Proton is an abbreviation or Perusahaan Otomobil Nasional. It’s a national car. That was the intention and it is something we should be proud of. Germany has Volkswagen, Japan has Toyota, and Korea has Hyundai. Other famous brands have been left out in favour of those that cater to the masses with “people’s cars”.
Proton is 35 years old (We’ll take the Saga launch as its birthday). Toyota and Volkswagen are 83 years old while Hyundai is 53 years old. Proton is young in comparison to these companies but old when compared to the likes of Tesla or Vinfast. It is one of the few car companies that were founded in the 1980s that still has a presence until today.
Other car companies founded in that era were French (microcar, Aixam), American (Eagle) and Chinese (Geely, Dadi Auto). Proton doesn’t have many peers in the auto industry.
In its 35 years, some of us express pure pride in the national car, while others see it as a futile effort. The question is, how has Proton performed all these years? Has it been great? Both Volkswagen and Toyota are 83 years old and we can see what can be achieved by a car company in that time frame. Hyundai, once known for terrible cars, has slowly changed that perception of the brand.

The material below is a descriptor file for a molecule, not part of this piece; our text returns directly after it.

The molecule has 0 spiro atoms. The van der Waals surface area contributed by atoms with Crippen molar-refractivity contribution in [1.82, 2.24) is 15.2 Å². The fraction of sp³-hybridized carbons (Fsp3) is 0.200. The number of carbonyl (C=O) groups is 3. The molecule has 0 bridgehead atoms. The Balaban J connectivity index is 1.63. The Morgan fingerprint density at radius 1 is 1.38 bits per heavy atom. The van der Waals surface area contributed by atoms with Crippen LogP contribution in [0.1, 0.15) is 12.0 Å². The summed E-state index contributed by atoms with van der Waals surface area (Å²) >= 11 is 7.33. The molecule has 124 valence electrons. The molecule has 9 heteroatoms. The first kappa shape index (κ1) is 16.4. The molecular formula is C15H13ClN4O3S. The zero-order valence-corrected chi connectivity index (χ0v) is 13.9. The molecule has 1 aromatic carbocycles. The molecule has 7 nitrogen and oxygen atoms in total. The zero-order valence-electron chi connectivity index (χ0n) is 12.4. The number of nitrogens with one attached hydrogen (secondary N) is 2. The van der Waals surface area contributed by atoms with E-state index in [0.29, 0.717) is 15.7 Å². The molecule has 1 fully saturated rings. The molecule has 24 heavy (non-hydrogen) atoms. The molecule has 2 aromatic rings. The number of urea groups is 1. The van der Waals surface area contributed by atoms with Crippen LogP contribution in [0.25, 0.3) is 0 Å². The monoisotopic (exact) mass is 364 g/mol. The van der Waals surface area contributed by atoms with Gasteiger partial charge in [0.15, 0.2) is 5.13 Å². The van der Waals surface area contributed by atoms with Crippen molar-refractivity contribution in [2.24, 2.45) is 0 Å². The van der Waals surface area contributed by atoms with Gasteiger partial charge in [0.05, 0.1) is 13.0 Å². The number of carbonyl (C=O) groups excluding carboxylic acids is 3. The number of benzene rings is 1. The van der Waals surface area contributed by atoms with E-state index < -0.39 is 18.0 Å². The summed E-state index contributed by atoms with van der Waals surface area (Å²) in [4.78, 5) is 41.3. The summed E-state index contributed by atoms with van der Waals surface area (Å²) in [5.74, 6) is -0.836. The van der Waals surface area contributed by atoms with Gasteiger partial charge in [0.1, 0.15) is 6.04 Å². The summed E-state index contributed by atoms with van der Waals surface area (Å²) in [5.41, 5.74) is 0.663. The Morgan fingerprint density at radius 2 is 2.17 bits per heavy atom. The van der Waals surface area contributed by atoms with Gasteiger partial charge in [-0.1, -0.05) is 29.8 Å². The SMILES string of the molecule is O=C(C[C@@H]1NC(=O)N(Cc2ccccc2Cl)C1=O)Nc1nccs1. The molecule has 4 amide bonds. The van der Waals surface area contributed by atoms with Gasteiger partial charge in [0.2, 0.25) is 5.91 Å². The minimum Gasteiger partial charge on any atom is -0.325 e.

To get a gauge of how Proton is doing objectively, let’s have a look at these companies (Toyota, Volkswagen, & Hyundai) when they too were 35 years old.
1. Toyota at 35 years old (1972)
Toyota turned 35 in 1972. Toyota had begun by making passenger cars like the SA and commercial vehicles like the SB truck and the Stout trucks.
At 35 years old, Toyota’s model line-up included the famous Land Cruiser, the Corolla, Corona, Crown, and Master. Toyota’s saloon car, the Toyota Crown, had undergone three revisions by 1972 and the Land Cruiser had been around for 21 years.
At 35, Toyota cars were already available in America, Australia, Denmark, Norway, Sweden, Netherlands, South Africa, Brazil, and Portugal.
By 1972, Toyota already had several plants worldwide. Toyota’s first foreign facility was in Brazil (1958) followed by Australia (1963), Portugal (1968) and South Africa (1970).
By 1972, Toyota had acquired Hino and was in control of Daihatsu.
2. Volkswagen at 35 years old (1972)
In 1972, Volkswagen had already produced 15,000,000 air cooled Beetles (or Type 1). The Beetle helped Germany regain its economic strength post World War II.
Development of the Beetle had begun since 1933 by Ferdinand Porsche and the idea was finally realised in 1938 when production of the Type 1 began. At 35 years old, Volkswagen had the Type 1, Type 2, Type 3, Type 4, and the Karmann Ghia in its line-up.
At 35 years old, the Volkswagen Golf had not yet come to fruition.
VW’s first exports began in 1947, 10 years after the company was built. The first exports were to the Netherlands followed by France (French Military) and Switzerland (1948). In 1949, VW began exporting to US and in 1952, Volkswagen cars entered the Canadian market. By 1952, Volkswagen was already exporting its cars to 43 countries.
When Volkswagen was Proton’s age, it had production facilities in Brazil (1959), Brussels (1949), Mexico (1964), South Africa (1960s), and Australia (1957-1976)
At 35 years old, Volkswagen had acquired both Auto Union (1964) and NSU (1969) and merged them to create the brand that is Audi today.
3. Hyundai at 35 years old (2002)